As a whole, the tight Lauchpad-Bazaar integration has been a huge bonus, allowing us to develop from a few guys committing bits of code to trunk into a community with workflows, milestones, goals and a clear vision of where we’re headed. Having the VCS and the bug-tracker and the discussion boards and everything all in one place really builds cohesion in the project.

Matthew: What would you most like to see improved or otherwise changed in Launchpad?

Ibid team: We have been moving more and more of our project management into Launchpad (throwing out Trac, and our own Bazaar repository, and our own mailing lists, and so on), but there are still a few things that we have to host ourselves: repositories for non-Ubuntu packages (just Debian debs right now, but we’d like to include RPMs, etc, in the future), the build environments to create them (we have our own pbuilders presently), documentation, and our wiki.

There are free services that provide each of the above, such as the OpenSUSE build service, and the many “create your own wiki” services, but filling those gaps would mean our project could live entirely on Launchpad, and would bring along greater integration and easier flows.

Other neat things we could use would be support for Bazaar hooks, and permanently linking merge commits with the merge request — currently we include the merge request URL in the commit log.

Basically, tighter integration of everything would make project management much easier, and let us focus more on coding, which is always a win.

Matthew: Thanks Jonathan, Michael and Stefano!

Xibo: open source signage

Friday, September 11th, 2009

Xibo is a free software signage system. I asked its lead developers, Alex Harrington and Dan Garner, about the project.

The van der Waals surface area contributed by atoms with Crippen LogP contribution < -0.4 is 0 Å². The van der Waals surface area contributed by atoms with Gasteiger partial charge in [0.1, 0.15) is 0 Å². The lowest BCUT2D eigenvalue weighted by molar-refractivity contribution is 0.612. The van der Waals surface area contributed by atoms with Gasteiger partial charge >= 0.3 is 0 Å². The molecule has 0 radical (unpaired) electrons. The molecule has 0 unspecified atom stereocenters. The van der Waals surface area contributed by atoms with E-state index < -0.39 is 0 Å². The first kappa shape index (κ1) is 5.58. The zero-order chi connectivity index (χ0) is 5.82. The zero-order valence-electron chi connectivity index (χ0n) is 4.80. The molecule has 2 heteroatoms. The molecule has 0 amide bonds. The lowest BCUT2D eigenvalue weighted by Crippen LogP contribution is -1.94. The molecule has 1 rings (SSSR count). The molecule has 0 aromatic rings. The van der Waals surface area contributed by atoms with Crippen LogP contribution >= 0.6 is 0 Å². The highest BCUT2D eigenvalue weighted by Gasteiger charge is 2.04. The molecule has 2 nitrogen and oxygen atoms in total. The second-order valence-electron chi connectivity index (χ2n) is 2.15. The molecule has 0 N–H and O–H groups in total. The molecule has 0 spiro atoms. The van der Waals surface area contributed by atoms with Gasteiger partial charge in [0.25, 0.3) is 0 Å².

Matthew: So, does Xibo power the sorts of display we see in train stations and airports?

Alex and Dan: Yes, and in shops, post offices, schools, universities, colleges, churches or hotels. Anywhere there is a need to display information to the public or employees via a screen or projector. There’s over 150 Xibo installs worldwide that we know of, running 250 screens — however the Launchpad download stats suggest the actual install base is much larger.

Xibo allows organisations to build up collections of images, videos, RSS feeds, Flash, Embedded or External HTML and Microsoft Powerpoint presentations and combine them together into presentations which can then, in turn, be scheduled on to one or more of the displays attached to the Xibo system.

Matthew: We’re pretty used to seeing the Windows blue screen of death on public displays. In building Xibo, what have you done to ensure high uptime and to avoid rather public, embarrassing, error screens?

Alex and Dan: The current stable release of Xibo (1.0.3 at the time of writing) comprises a server application written in PHP and a client application written in C#. The client is written with resilience in mind, and is capable of operating over poor quality internet connections or running offline for periods of time.